My dad knew the odds.
“They say you have more of a chance of getting struck by lightning,” he said.
But that didn’t stop him.
“Hey, you never know,” he added, reiterating the famous slogan. “The thing is, it’s true. That’s what makes it so good. You don’t know. You could actually win. It’s possible.”
And, boy, did he try. He played all the draw games. Local Lotto. Pick Six. Take 5. Then I’d watch the drawing with him at night.
The lotto machine turned on. The numbered ping pong balls trembled to life, skittering across the base of the clear container like cartoon animals. The plastic tube sucked up a ping pong ball. Then another. And another. As the presenter grabbed the now-still white or pink balls, they called out the numbers emblazoned on the plastic spheres, one by one.
Sometimes my dad would get a number. One time he got three. Sometimes he’d get the right number but in the wrong order. Every once in a while, he would get a consolation prize — five bucks that he would apply to the next batch of lotto tickets — but the end result was always the same.
What really got his attention, though, were the multi-state and national lotteries, like the Mega Millions and the Powerball, with jackpots regularly in the hundreds of millions.
My dad didn’t just play the lottery. He lived it. He envisioned it. He’d already apportioned his apocryphal winnings. He’d done the math.
“Most people take the annuity, but you actually get more money in the long run if you take the lump sum,” he said. “You get more just from the interest.”
He had worked out allowances and trust funds and investments, his imaginary estate well in order. All he needed was the money.
After years of lecturing me about fund distribution, detailing his long-term financial goals, I finally asked why he was obsessed with the lottery.
“Oh, I don’t care,” he scoffed. “It’s just for fun.”
But then he’d drive more than an hour up to Connecticut to buy Powerball tickets.
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My dad drove the iconic checker cab in New York City in the 70s, eventually moving up to “blue cars” — private car companies. His goal was to start his own company someday, but he never did. In the meantime, he drove rich people to and from Teterboro Airport, an airstrip for private jets.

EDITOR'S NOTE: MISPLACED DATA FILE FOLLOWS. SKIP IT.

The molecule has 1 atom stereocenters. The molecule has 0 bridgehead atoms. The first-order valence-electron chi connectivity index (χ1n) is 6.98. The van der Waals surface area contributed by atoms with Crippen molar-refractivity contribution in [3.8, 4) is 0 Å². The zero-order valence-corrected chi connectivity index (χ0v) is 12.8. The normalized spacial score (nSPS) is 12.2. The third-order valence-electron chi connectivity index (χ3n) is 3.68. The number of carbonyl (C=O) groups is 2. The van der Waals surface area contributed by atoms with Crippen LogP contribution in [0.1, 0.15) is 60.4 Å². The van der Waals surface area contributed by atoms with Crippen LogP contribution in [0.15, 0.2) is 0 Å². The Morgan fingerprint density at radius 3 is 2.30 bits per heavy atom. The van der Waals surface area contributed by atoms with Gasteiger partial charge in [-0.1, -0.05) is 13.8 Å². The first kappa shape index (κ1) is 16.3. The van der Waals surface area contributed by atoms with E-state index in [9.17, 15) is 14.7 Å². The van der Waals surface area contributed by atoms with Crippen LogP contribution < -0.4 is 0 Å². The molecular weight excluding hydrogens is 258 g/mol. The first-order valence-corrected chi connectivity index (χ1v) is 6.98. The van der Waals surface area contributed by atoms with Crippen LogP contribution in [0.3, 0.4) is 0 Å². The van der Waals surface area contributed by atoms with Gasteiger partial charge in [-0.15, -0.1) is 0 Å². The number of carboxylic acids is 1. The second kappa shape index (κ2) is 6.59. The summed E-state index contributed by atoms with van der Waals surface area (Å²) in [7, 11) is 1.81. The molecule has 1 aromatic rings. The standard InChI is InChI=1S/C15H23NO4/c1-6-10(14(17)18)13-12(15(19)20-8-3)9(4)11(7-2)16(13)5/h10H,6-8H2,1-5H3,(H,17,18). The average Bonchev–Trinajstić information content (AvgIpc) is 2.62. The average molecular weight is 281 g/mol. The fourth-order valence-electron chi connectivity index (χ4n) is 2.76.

My dad routinely railed against American materialism and reviled the amassers of said materialism, the very people he drove.
“I feel bad for them,” he said. “They’re on their phones the entire car ride. Sometimes they call their kids before bed. These people are all about work, and for what if you can’t even enjoy it? I don’t envy them. That’s no way to live.”
Then he’d drive my mom, my sister and me up to Alpine, New Jersey to gawk at the McMansions along the Palisades that loomed over the Hudson River, the kinds of places his passengers lived in.
I remember one house in particular stood atop a mini cliff — a cliff on top of a cliff. We stared in awe, our eyes raised, our heads lowered, the car stopped but not parked, until finally, achingly, my dad would pull away, lest we be exposed as interlopers.
My dad bemoaned American consumerism but bought issues of The Robb Report to show me million-dollar watches and private islands for sale. He never owned a car, but his favorite automaker was Ferrari. He even bought me a Ferrari polo shirt when I was in college, but I didn’t want to wear it, so he took it for himself.
Our neighbors across the street were Jane and Andy. Jane was a teacher, and Andy was a cop on the cusp of retirement. We’d moved to Ridgefield just a few years earlier, but they’d lived in the house across the street for decades. They raised their kids there, and they would retire there.
One day, out of the clear, blue sky, my mom told me they won the lottery. Six million dollars. Andy gave half of the winnings to his brother. They added the rest to their retirement pot. They didn’t buy a new home. They didn’t quit their jobs. Andy eventually collected his pension as planned. Nothing changed.
“It’s not actually that much money after taxes and fees,” my dad pointed out. “Especially since he gave half of it away — but at least they took the lump sum.”
My dad kept playing for a while, but eventually, some years later, he stopped.
Wow I resonated with this. My Filipino dad was eerily similar to yours. He played the lotto always, even if it erupted another financial fight with my mom, and he also liked to admire nice things.
I love your writing because it's authentic and from the heart and this one is your best post yet! Reading it felt like you were taking about my dad :)